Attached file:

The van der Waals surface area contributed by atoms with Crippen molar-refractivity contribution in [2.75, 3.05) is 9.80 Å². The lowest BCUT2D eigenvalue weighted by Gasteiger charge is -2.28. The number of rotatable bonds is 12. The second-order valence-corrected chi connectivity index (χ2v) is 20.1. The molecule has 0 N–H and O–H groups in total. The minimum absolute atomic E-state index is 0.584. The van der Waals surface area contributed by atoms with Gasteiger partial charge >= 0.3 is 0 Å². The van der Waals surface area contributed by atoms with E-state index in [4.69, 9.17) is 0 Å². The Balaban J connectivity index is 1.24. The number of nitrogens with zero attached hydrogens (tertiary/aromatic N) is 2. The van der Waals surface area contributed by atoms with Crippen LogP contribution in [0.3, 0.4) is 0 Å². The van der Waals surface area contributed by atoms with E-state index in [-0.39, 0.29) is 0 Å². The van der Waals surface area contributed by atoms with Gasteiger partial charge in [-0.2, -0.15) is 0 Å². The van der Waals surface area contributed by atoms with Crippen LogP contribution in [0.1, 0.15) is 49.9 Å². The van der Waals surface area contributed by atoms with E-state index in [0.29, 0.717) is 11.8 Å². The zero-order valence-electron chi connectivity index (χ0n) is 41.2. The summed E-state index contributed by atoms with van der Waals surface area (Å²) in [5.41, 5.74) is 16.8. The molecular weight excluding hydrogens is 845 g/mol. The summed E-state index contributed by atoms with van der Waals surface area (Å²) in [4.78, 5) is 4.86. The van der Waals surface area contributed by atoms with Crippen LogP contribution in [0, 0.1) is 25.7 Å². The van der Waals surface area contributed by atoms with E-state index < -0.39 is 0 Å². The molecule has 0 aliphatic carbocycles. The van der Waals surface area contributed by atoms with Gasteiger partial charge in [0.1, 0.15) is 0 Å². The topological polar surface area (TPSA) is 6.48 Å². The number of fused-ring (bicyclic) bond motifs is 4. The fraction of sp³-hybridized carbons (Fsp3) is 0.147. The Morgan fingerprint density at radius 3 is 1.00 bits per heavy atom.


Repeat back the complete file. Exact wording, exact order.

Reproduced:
The van der Waals surface area contributed by atoms with Crippen molar-refractivity contribution in [2.75, 3.05) is 9.80 Å². The lowest BCUT2D eigenvalue weighted by Gasteiger charge is -2.28. The number of rotatable bonds is 12. The second-order valence-corrected chi connectivity index (χ2v) is 20.1. The molecule has 0 N–H and O–H groups in total. The minimum absolute atomic E-state index is 0.584. The van der Waals surface area contributed by atoms with Gasteiger partial charge >= 0.3 is 0 Å². The van der Waals surface area contributed by atoms with E-state index in [4.69, 9.17) is 0 Å². The Balaban J connectivity index is 1.24. The number of nitrogens with zero attached hydrogens (tertiary/aromatic N) is 2. The van der Waals surface area contributed by atoms with Crippen LogP contribution in [0.3, 0.4) is 0 Å². The van der Waals surface area contributed by atoms with E-state index in [-0.39, 0.29) is 0 Å². The van der Waals surface area contributed by atoms with Gasteiger partial charge in [-0.2, -0.15) is 0 Å². The van der Waals surface area contributed by atoms with Crippen LogP contribution in [0.1, 0.15) is 49.9 Å². The van der Waals surface area contributed by atoms with E-state index in [0.29, 0.717) is 11.8 Å². The zero-order valence-electron chi connectivity index (χ0n) is 41.2. The summed E-state index contributed by atoms with van der Waals surface area (Å²) in [5.41, 5.74) is 16.8. The molecular weight excluding hydrogens is 845 g/mol. The summed E-state index contributed by atoms with van der Waals surface area (Å²) in [4.78, 5) is 4.86. The van der Waals surface area contributed by atoms with Crippen LogP contribution in [0, 0.1) is 25.7 Å². The van der Waals surface area contributed by atoms with E-state index < -0.39 is 0 Å². The molecule has 0 aliphatic carbocycles. The van der Waals surface area contributed by atoms with Gasteiger partial charge in [0.1, 0.15) is 0 Å². The topological polar surface area (TPSA) is 6.48 Å². The number of fused-ring (bicyclic) bond motifs is 4. The fraction of sp³-hybridized carbons (Fsp3) is 0.147. The Morgan fingerprint density at radius 3 is 1.00 bits per heavy atom.